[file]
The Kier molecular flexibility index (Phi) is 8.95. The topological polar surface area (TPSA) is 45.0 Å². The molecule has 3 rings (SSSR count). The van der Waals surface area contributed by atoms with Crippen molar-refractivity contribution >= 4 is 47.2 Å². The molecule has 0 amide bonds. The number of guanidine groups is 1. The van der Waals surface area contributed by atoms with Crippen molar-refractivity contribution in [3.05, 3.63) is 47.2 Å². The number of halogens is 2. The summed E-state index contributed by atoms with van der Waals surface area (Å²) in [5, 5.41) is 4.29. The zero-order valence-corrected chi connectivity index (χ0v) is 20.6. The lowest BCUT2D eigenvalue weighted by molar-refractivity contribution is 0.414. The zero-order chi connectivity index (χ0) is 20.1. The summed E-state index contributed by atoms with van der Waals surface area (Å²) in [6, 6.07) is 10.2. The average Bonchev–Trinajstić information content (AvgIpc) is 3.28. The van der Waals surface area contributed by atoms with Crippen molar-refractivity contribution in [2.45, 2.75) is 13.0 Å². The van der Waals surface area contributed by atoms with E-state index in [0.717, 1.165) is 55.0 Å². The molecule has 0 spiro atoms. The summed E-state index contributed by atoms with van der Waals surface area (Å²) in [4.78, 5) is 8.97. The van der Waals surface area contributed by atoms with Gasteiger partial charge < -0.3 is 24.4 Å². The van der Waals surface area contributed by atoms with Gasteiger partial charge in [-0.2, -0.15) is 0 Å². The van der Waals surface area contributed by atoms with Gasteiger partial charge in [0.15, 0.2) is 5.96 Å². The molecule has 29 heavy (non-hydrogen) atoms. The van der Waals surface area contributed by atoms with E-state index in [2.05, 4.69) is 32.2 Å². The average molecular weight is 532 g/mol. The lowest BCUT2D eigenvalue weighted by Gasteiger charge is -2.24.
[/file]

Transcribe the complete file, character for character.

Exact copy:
The Kier molecular flexibility index (Phi) is 8.95. The topological polar surface area (TPSA) is 45.0 Å². The molecule has 3 rings (SSSR count). The van der Waals surface area contributed by atoms with Crippen molar-refractivity contribution >= 4 is 47.2 Å². The molecule has 0 amide bonds. The number of guanidine groups is 1. The van der Waals surface area contributed by atoms with Crippen molar-refractivity contribution in [3.05, 3.63) is 47.2 Å². The number of halogens is 2. The summed E-state index contributed by atoms with van der Waals surface area (Å²) in [5, 5.41) is 4.29. The zero-order valence-corrected chi connectivity index (χ0v) is 20.6. The lowest BCUT2D eigenvalue weighted by molar-refractivity contribution is 0.414. The zero-order chi connectivity index (χ0) is 20.1. The summed E-state index contributed by atoms with van der Waals surface area (Å²) in [6, 6.07) is 10.2. The average Bonchev–Trinajstić information content (AvgIpc) is 3.28. The van der Waals surface area contributed by atoms with Crippen molar-refractivity contribution in [2.45, 2.75) is 13.0 Å². The van der Waals surface area contributed by atoms with E-state index in [0.717, 1.165) is 55.0 Å². The molecule has 0 spiro atoms. The summed E-state index contributed by atoms with van der Waals surface area (Å²) in [4.78, 5) is 8.97. The van der Waals surface area contributed by atoms with Gasteiger partial charge < -0.3 is 24.4 Å². The van der Waals surface area contributed by atoms with Gasteiger partial charge in [-0.2, -0.15) is 0 Å². The van der Waals surface area contributed by atoms with Gasteiger partial charge in [0.15, 0.2) is 5.96 Å². The molecule has 29 heavy (non-hydrogen) atoms. The van der Waals surface area contributed by atoms with E-state index in [2.05, 4.69) is 32.2 Å². The average molecular weight is 532 g/mol. The lowest BCUT2D eigenvalue weighted by Gasteiger charge is -2.24.